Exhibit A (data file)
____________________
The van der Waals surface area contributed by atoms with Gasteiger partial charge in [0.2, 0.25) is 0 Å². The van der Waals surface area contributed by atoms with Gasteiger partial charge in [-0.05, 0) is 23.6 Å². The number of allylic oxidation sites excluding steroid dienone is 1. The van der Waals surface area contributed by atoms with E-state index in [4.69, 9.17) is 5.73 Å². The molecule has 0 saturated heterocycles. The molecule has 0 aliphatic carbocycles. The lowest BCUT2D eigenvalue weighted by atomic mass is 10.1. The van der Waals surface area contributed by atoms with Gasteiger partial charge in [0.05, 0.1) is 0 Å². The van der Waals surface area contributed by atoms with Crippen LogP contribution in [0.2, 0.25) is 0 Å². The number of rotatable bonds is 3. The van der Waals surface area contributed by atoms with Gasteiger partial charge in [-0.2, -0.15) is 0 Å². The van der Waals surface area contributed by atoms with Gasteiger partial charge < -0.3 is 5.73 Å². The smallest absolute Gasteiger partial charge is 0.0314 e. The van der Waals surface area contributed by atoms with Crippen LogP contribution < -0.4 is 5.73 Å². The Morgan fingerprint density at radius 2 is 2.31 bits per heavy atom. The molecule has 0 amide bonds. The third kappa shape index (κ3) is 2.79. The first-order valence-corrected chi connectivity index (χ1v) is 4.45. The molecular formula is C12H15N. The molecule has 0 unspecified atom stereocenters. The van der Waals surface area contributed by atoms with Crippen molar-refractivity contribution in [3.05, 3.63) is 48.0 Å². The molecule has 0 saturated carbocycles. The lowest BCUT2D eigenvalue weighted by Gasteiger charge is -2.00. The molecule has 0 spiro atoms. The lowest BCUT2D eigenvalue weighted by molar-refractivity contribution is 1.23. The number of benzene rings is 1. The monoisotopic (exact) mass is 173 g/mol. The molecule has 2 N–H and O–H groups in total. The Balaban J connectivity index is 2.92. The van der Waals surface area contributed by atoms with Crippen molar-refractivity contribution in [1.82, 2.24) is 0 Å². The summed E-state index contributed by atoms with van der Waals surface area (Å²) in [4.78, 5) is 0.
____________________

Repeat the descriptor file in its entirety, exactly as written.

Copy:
The van der Waals surface area contributed by atoms with Gasteiger partial charge in [0.2, 0.25) is 0 Å². The van der Waals surface area contributed by atoms with Gasteiger partial charge in [-0.05, 0) is 23.6 Å². The number of allylic oxidation sites excluding steroid dienone is 1. The van der Waals surface area contributed by atoms with E-state index in [4.69, 9.17) is 5.73 Å². The molecule has 0 saturated heterocycles. The molecule has 0 aliphatic carbocycles. The lowest BCUT2D eigenvalue weighted by atomic mass is 10.1. The van der Waals surface area contributed by atoms with Gasteiger partial charge in [0.05, 0.1) is 0 Å². The van der Waals surface area contributed by atoms with Crippen LogP contribution in [0.2, 0.25) is 0 Å². The number of rotatable bonds is 3. The van der Waals surface area contributed by atoms with Gasteiger partial charge in [-0.2, -0.15) is 0 Å². The van der Waals surface area contributed by atoms with Gasteiger partial charge < -0.3 is 5.73 Å². The smallest absolute Gasteiger partial charge is 0.0314 e. The van der Waals surface area contributed by atoms with Crippen LogP contribution < -0.4 is 5.73 Å². The Morgan fingerprint density at radius 2 is 2.31 bits per heavy atom. The molecule has 0 amide bonds. The third kappa shape index (κ3) is 2.79. The first-order valence-corrected chi connectivity index (χ1v) is 4.45. The molecular formula is C12H15N. The molecule has 0 unspecified atom stereocenters. The van der Waals surface area contributed by atoms with Crippen molar-refractivity contribution in [3.05, 3.63) is 48.0 Å². The molecule has 0 saturated carbocycles. The lowest BCUT2D eigenvalue weighted by Gasteiger charge is -2.00. The molecule has 0 spiro atoms. The lowest BCUT2D eigenvalue weighted by molar-refractivity contribution is 1.23. The number of benzene rings is 1. The monoisotopic (exact) mass is 173 g/mol. The molecule has 2 N–H and O–H groups in total. The Balaban J connectivity index is 2.92. The van der Waals surface area contributed by atoms with Crippen molar-refractivity contribution in [1.82, 2.24) is 0 Å². The summed E-state index contributed by atoms with van der Waals surface area (Å²) in [4.78, 5) is 0.